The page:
Dancing Under The Red Star

Author: Karl Tobien
Publisher: WaterBrook
ISBN: 030755063X
Size: 77.29 MB
Format: PDF
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The shocking and inspirational saga of Margaret Werner and her miraculous survival in the Siberian death camps of Stalinist Russia. Between 1930 and 1932, Henry Ford sent 450 of his Detroit employees plus their families to live in Gorky, Russia, to operate a new manufacturing facility. This is the true story of one of those families–Carl and Elisabeth Werner and their young daughter Margaret–and their terrifying life in Russia under brutal dictator Joseph Stalin. Margaret was seventeen when her father was arrested on trumped-up charges of treason. Heartbroken and afraid, she and her mother were left to withstand the hardships of life under the oppressive Soviet state, an existence marked by poverty, starvation, and fear. Refusing to comply with the Socialist agenda, Margaret was ultimately sentenced to ten years of hard labor in Stalin’s Gulag. Filth, malnutrition, and despair accompanied merciless physical labor. Yet in the midst of inhumane conditions came glimpses of hope and love as Margaret came to realize her dependence upon “the grace, favor, and protection of an unseen God.” In all, it would be thirty long years before Margaret returned to kiss the ground of home. Of all the Americans who made this virtually unknown journey–ultimately spending years in Siberian death camps–Margaret Werner was the only woman who lived to tell about it. Written by her son, Karl Tobien, Dancing Under the Red Star is Margaret’s unforgettable true story: an inspiring chronicle of faith, defiance, and personal triumph From the Trade Paperback edition.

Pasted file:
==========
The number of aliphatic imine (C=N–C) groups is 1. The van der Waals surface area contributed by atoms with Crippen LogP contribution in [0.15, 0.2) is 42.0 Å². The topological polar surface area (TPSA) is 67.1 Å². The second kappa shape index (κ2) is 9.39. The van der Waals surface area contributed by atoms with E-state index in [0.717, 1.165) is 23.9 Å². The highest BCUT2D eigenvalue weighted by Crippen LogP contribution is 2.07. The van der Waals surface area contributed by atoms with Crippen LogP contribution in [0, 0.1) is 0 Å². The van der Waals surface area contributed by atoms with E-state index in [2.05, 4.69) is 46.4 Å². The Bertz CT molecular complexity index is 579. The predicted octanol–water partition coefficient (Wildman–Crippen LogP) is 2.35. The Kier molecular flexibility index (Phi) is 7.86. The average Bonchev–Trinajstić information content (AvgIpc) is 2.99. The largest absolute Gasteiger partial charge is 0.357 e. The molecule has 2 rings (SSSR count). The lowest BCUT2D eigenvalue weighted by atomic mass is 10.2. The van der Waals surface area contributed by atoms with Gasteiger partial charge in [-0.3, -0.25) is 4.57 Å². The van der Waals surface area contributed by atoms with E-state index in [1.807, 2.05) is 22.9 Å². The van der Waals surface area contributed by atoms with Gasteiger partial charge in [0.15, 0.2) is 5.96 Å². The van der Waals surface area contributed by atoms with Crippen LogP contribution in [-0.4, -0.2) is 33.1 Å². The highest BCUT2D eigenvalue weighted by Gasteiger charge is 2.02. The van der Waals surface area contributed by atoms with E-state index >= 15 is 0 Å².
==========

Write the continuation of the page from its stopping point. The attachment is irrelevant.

Inventing The Enemy

Author: Wendy Z. Goldman
Publisher: Cambridge University Press
ISBN: 1139498010
Size: 64.28 MB
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Inventing the Enemy uses stories of personal relationships to explore the behaviour of ordinary people during Stalin's terror. Communist Party leaders strongly encouraged ordinary citizens and party members to 'unmask the hidden enemy' and people responded by flooding the secret police and local authorities with accusations. By 1937, every workplace was convulsed by hyper-vigilance, intense suspicion and the hunt for hidden enemies. Spouses, co-workers, friends and relatives disavowed and denounced each other. People confronted hideous dilemmas. Forced to lie to protect loved ones, they struggled to reconcile political imperatives and personal loyalties. Workplaces were turned into snake pits. The strategies that people used to protect themselves - naming names, pre-emptive denunciations, and shifting blame - all helped to spread the terror. Inventing the Enemy, a history of the terror in five Moscow factories, explores personal relationships and individual behaviour within a pervasive political culture of 'enemy hunting'.

Behind The Urals

Author: John Scott
Publisher: Indiana University Press
ISBN: 9780253205360
Size: 79.16 MB
Format: PDF
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John Scott's classic account of his five years as a worker in the new industrial city of Magnitogorsk in the 1930s, first published in 1942, is enhanced in this edition by Stephen Kotkin's introduction, which places the book in context for today's readers; by the texts of three debriefings of Scott conducted at the U.S. embassy in Moscow in 1938 and published here for the first time; and by a selection of photographs showing life in Magnitogorsk in the 1930s. No other book provides such a graphic description of the life of workers under the First Five-Year Plan.

Everyday Stalinism

Author: Sheila Fitzpatrick
Publisher: Oxford University Press, USA
ISBN: 0195050010
Size: 51.88 MB
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Drawing on research from newly opened Soviet archives, a leading authority on modern Russian history shows how living conditions and day-to-day practices changed dramatically in Soviet Russia with Stalin's revolution of the 1930s--forcing ordinary people to live under extraordinary circumstances. 5 halftones. 5 illustrations.